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John Nash & Game Theory


Found in: health & phys ed; math, science, 6-8  9-12

John Nash shared the 1994 Nobel Memorial Prize in Economic Science with two other game theorists. Game theory analyzes mathematical models of conflict and cooperation between rational decision-makers. Rather than games in which one player wins and another loses, Nash was interested in non-cooperative games in which all players could gain or lose. His theories have been used in economics, computing, evolutionary biology, artificial intelligence, accounting, politics, and military theory. The New York Times has collected a number of reference articles on the man, his schizophrenia and recovery, and his mathematics under John Forbes Nash Jr.  Nash's struggles with his illness and his recovery became the basis for Sylvia Nasar's biography, A Beautiful Mind, as well as a film of the same name.

Explaining a Cornerstone of Game Theory: John Nash’s Equilibrium critiques a scene from the movie A Beautiful Mind and presents a simpler version of Nash’s Equilibrium in the Prisoner’s Dilemma.

Activities & Games

  • Teacher's Guide: Suggestions for Active Learning features multiple activities in civics, history, economics, and geography for middle school and high school students.
  • Spatial Games are online versions of Hawks versus Doves and Prisoner's Dilemma played on a lattice. Games can be completed in 20-30 minutes.
  • The Game of Hex was invented twice, once in 1942 by Piet Hein, a Danish mathematician and again in 1948 by John Nash. This is a history and description of the two-player strategy game and includes and image of the playing board.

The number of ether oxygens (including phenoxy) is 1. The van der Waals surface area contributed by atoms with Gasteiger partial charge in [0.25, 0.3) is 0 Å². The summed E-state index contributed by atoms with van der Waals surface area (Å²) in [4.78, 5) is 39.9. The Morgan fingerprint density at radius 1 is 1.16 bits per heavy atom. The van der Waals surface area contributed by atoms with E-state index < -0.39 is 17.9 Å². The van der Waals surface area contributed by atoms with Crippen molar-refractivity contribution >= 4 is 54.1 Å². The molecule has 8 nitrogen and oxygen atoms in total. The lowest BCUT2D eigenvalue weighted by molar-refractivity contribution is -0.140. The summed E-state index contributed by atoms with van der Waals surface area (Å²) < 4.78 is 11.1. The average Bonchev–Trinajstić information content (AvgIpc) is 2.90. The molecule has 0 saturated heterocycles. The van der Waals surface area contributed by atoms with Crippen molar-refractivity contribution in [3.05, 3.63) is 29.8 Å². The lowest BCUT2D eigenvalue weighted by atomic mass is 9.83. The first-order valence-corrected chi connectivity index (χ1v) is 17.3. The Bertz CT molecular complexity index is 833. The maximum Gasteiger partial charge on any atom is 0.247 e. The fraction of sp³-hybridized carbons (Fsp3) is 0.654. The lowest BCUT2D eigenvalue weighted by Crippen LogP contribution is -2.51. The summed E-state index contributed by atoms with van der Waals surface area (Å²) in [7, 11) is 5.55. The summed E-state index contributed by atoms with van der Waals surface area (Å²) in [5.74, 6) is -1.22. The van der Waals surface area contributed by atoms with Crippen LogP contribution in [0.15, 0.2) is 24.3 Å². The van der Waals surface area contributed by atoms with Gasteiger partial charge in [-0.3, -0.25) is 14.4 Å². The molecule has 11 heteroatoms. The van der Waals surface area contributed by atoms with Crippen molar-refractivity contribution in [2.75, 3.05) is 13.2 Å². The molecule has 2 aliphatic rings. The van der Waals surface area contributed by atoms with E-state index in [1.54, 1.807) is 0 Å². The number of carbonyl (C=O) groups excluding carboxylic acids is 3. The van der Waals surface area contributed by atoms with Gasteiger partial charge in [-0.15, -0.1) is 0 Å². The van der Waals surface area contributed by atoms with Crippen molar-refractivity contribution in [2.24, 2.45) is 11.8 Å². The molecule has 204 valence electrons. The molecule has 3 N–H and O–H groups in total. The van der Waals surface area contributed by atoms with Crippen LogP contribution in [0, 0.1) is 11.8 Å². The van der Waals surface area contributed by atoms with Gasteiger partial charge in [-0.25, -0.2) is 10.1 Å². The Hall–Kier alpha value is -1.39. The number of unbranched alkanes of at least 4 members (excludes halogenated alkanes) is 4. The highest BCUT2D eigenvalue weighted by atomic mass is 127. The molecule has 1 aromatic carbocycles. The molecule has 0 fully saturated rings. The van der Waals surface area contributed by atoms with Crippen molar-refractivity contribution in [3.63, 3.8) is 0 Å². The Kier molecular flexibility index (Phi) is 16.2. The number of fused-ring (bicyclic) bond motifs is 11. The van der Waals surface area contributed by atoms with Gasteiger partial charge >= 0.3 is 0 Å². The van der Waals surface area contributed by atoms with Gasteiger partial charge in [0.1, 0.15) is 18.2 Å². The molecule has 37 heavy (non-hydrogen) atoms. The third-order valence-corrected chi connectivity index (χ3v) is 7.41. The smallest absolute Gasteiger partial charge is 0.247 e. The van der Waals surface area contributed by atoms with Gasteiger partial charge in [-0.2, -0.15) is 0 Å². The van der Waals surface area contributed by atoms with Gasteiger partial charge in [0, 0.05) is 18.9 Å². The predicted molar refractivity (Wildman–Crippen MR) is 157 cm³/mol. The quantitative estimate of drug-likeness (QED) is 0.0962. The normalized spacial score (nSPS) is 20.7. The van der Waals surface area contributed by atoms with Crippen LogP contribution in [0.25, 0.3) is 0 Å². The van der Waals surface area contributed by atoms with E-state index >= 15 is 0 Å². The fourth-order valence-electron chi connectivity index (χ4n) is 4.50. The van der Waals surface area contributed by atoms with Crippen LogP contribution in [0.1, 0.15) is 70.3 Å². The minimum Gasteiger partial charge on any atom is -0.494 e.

• Printable Hexboards is a collection of various boards that can be downloaded and printed. Hex can be played by students of all ages.

Background

  • A Brilliant Madness is the companion website for the American Experience program. The website includes an explanation of game theory, a timeline on treatment of mental illness, excerpts (text and video) from an interview with John Nash, a gallery of Nobel prize winners in economics, and a teacher’s guide with activities.
  • American Experience’s A Brilliant Madness: A Mathematical Genius Descent into Madness (2002) (55:04) is available online and may be in local libraries.
  • Unit 9: Game Theory is for high school teachers and can be used to enrich advanced high school math classes. The unit includes a video (28:25) and transcript that introduces game theory, some simpler games, as well as Prisoner’s Dilemma and Hawks and Doves; an interactive, Spatial Games; and support PDFs: textbook unit, facilitator guide and participant guide.
  • ECON 159: Game Theory is an introduction to game theory and strategic thinking. It includes 24 70-minute lectures, problems sets, black board notes, and 2 exams. Lectures 5-8 cover the Nash Equilibrium. This is a college level course and best for professional development and advanced math students.

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